Hypnotherapy: University of Maryland

Today I'm sharing some very reliable information from an article on hypnotherapy which I found on The University of Maryland Medical Center website. Pay particular attention to the "stages of hypnosis' to get a better idea of what to expect in an actual session. 

How does hypnotherapy work?

When something happens to us, we remember it and learn a particular behavior in response to what happened. Each time something similar happens, our physical and emotional reactions attached to the memory are repeated. In some cases these reactions are unhealthy. In some forms of hypnotherapy, a trained therapist guides you to remember the event that led to the first reaction, separate the memory from the learned behavior, and replace unhealthy behaviors with new, healthier ones.

During hypnosis, your body relaxes and your thoughts become more focused. Like other relaxation techniques, hypnosis lowers blood pressure and heart rate, and changes certain types of brain wave activity. In this relaxed state, you will feel at ease physically yet fully awake mentally and may be highly responsive to suggestion. Your conscious mind becomes less alert and your subconscious mind becomes more focused.Some people respond better to hypnotic suggestion than others.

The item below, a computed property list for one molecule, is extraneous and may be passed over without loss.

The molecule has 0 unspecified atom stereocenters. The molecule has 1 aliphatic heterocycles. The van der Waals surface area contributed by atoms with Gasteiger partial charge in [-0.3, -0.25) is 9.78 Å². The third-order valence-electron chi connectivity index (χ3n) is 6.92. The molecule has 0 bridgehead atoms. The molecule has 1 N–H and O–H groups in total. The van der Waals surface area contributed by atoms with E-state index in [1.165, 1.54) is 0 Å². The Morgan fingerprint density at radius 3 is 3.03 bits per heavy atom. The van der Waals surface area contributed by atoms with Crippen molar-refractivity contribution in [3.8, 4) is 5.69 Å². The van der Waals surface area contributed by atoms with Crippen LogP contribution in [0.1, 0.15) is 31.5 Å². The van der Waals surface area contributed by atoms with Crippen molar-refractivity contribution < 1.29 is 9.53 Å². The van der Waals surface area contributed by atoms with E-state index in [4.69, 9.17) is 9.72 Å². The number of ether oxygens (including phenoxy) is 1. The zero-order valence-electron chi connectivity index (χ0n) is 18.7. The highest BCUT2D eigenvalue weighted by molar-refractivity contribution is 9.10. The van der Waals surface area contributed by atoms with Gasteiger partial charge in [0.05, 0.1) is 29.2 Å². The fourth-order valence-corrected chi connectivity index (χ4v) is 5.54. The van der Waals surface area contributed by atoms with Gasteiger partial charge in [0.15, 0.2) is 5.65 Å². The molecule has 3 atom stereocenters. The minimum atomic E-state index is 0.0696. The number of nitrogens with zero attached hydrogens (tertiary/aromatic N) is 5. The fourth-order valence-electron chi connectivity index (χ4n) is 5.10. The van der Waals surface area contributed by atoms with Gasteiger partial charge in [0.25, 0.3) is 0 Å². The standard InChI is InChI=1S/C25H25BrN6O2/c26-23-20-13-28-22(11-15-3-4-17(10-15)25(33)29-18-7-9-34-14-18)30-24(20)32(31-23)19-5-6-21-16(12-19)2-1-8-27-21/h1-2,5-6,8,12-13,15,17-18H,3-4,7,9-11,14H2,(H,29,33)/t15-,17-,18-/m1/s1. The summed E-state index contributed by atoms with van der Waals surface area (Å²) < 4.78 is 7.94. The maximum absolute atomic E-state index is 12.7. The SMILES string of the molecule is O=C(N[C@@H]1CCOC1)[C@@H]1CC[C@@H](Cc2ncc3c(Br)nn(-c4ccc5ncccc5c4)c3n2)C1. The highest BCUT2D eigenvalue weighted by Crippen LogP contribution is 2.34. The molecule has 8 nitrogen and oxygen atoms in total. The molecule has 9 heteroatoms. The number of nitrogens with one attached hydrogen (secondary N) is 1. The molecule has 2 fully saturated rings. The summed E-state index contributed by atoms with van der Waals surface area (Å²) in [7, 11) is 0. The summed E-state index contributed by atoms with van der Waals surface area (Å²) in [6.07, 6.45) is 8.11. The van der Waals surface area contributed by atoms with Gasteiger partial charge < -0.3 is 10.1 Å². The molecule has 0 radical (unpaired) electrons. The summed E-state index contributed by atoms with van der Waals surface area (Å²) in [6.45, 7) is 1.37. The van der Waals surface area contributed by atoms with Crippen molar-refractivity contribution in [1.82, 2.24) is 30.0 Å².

There are several stages of hypnosis:

  • Reframing the problem
  • Becoming relaxed, then absorbed (deeply engaged in the words or images presented by a hypnotherapist)
  • Dissociating (letting go of critical thoughts)
  • Responding (complying with a hypnotherapist's suggestions)
  • Returning to usual awareness
  • Reflecting on the experience

What happens during a visit to the hypnotherapist?

During your first visit, you will be asked about your medical history and what brought you in — what condition you would like to address. The hypnotherapist may explain to you what hypnosis is and how it works. You will then be directed through relaxation techniques, using a series of mental images and suggestions intended to change behaviors and relieve symptoms. For example, people who have panic attacks may be given the suggestion that, in the future, they will be able to relax whenever they want. The hypnotherapist will also teach you the basics of self hypnosis and give you an audiotape to use at home so you can reinforce what you learn during the session.

Read more: http://www.umm.edu/altmed/articles/hypnotherapy-000353.htm#ixzz1xbRhs3jp

Becoming a hypnotherapist provides a unique opportunity to assist people who want to make changes in their lives. Hypnosis is often thought of as a stage act or party trick but I've developed a lot of respect for hypnotherapists who use  the power locked within a persons mind to heal old emotional wounds and to teach teachniques that help change negative thoughts and behaviors into positive ones. 

 

 

 


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